Odell Beckham Jr. arrest warrant rescinded over apparent rear-slapping incident
A misdemeanor simple battery warrant for Cleveland Browns wide receiver and former Louisiana State University star Odell Beckham Jr. has been rescinded, the New Orleans Police Department confirmed Saturday. Beckham had been facing a charge of simple battery.
The warrant was issued Thursday after video posted on social media appeared to show Beckham swatting a security officer's buttocks in LSU's locker room after Monday night's college national championship game in the Superdome. Beckham, who played for LSU from 2011-2013, was in the locker room celebrating the victory with his former school.
"The security officer in the incident involving Odell Beckham Jr. has decided to drop the charge," the department's public information office said in an email.
LSU players were seen smoking cigars — forbidden in the Superdome — in pictures from the post-game celebration. Authorities reportedly warned them they could face arrest.
In a 27-second video available on Twitter, a security officer is seen standing over an LSU player sitting on a locker room bench. The officer appears to be searching around the bench and pointing to the floor. He can be heard talking about a "burn mark" just before Beckham approaches him from behind and appears to swat his backside.
Two former LSU football players told CBS affiliate WAFB they believe Beckham got caught up in the moment.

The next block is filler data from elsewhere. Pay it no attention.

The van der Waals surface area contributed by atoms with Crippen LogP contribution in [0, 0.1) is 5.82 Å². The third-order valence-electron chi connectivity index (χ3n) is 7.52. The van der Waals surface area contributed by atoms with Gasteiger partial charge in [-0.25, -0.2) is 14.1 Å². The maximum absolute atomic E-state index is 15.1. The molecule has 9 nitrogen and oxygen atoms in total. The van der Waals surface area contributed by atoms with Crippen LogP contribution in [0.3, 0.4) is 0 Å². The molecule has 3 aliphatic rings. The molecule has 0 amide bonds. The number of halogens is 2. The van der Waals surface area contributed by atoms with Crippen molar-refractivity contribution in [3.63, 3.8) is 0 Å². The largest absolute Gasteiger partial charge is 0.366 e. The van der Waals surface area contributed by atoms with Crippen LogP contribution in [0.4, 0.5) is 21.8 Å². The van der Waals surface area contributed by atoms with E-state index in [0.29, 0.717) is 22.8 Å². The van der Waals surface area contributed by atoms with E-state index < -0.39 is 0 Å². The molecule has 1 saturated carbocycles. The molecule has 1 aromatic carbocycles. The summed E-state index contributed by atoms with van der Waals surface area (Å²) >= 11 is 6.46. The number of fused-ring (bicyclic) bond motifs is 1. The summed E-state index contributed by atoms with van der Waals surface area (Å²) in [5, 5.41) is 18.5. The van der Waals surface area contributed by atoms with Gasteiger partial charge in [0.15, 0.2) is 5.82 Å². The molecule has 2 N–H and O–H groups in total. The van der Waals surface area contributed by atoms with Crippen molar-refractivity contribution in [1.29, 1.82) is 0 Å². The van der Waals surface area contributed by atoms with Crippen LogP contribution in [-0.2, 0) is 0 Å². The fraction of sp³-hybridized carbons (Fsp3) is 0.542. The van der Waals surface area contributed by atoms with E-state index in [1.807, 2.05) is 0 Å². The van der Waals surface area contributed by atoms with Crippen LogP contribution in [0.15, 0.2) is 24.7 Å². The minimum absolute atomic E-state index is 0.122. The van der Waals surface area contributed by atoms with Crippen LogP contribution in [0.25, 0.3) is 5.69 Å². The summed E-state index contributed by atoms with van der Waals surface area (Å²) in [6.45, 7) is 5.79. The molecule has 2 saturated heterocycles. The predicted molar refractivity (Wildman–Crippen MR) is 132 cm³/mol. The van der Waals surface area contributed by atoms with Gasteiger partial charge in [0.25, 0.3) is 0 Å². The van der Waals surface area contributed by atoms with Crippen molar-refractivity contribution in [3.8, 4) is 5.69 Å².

"He wasn't thinking at all. Again, this is something I think he has to learn from, and he will learn from it," former LSU player Darry Beckwith said.
Beckham has also come under scrutiny over his apparent cash payments to Tigers players on the field after the game.
LSU athletics spokesman Michael Bonnette said last week that initial information suggested that Beckham handed out "novelty bills" to players, but further investigation showed that Beckham may have given away real money, Bonnette said.′
The NCAA does not allow players to receive cash benefits while playing college football. Those rules are designed to prevent institutions from luring talent through the promise of direct or indirect payments.
First published on January 18, 2020 / 10:48 PM
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